Police watchdog clears RCMP of wrongdoing in 2016 death of 18-year-old woman in custody
But tribal council calls for review of police conduct toward Indigenous people
B.C.'s police watchdog has cleared Port Alberni RCMP of any wrongdoing in connection with an 18-year-old woman who died in 2016 after a night in police custody.
Jocelyn George, a mother of two, was in custody when she was found in medical distress at the Port Alberni RCMP detachment on June 24, 2016.
George was transported from the detachment to Royal Jubilee Hospital in Victoria where she died of "drug induced myocarditis (inflammation of the heart muscle) due to the toxic effects of methamphetamine and cocaine," according to a report from the Independent Investigation Office (IIO).
George was taken into custody on the morning of June 23, 2016 for being intoxicated in a public space. She was released that afternoon but was taken back into custody that evening after a relative, concerned for her wellbeing, called police.
The IIO report says the attending officers found the teen "under the influence of drugs, unaware of her surroundings, and in a delusional state."
The report goes on to say that while in custody, a senior officer did not make personal visits to the teen — contrary to RCMP policy. It also found said that officer and a guard did not follow instructions to provide her with food and water outside the normal meal times.
No criminal conduct found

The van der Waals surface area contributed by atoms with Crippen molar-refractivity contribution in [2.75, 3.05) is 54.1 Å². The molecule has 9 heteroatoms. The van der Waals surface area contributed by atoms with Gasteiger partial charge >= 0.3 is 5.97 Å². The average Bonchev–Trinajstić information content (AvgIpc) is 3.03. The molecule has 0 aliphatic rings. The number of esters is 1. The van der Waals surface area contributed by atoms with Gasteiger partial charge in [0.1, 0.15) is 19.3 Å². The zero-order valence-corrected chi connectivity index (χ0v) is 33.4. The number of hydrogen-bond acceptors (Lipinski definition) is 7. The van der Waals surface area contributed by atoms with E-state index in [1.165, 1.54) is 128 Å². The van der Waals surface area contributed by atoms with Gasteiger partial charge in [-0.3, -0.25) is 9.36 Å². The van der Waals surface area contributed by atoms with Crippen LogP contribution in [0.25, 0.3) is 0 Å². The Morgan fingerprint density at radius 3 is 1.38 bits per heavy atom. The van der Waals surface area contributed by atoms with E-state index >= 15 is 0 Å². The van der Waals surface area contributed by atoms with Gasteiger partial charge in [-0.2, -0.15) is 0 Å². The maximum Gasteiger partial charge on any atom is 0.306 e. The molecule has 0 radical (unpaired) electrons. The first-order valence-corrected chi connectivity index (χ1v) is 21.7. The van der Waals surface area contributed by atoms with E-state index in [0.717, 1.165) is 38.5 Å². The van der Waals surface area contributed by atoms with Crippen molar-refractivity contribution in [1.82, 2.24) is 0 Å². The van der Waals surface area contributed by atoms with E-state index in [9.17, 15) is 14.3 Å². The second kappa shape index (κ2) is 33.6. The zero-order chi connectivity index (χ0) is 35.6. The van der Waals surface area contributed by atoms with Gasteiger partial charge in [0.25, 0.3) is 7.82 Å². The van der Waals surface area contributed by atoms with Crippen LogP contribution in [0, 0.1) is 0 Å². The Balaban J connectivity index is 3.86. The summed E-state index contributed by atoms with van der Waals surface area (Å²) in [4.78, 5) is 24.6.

In his report, the chief civilian director, Ron MacDonald wrote those actions did not rise to the level of criminal conduct.
"The opinion was that did not have any impact or did not lead to her death. Her death was instead caused by the presence of drugs in her system, she unfortunately had a drug addiction and that impacted her heart and that's what caused her death," wrote MacDonald.
George was a member of the Ahousaht and Hesquiaht First Nations. The George family representative, Chief Councillor Richard Lucas with the Hesquiaht First Nation, said the family is distraught with the ruling, and feels the teen was discriminated against during her time in the jail cell.
"Would it have helped if they brought her in earlier?" Lucas said. "Those are questions we will never know now."
In a statement, members of the Nuu-chah-nulth Tribal Council (NTC) and Hesquiaht First Nation said the outcome is "deeply disappointing" and called for a review of police conduct toward Indigenous people. The tribal council oversees the First Nation of which George was a member.
"This is not the first Nuu-chah-nulth or Indigenous person to die in the custody of the RCMP," said the statement.
"This report has not only failed to bring closure to the family of Jocelyn George who have been left with unanswered questions, but has highlighted a recurring issue present in many Indigenous communities across Canada — the unfair and unbalanced treatment of our people by police."
Andy Watson with the B.C. Coroners Service said he couldn't say if an inquest would be held in George's death.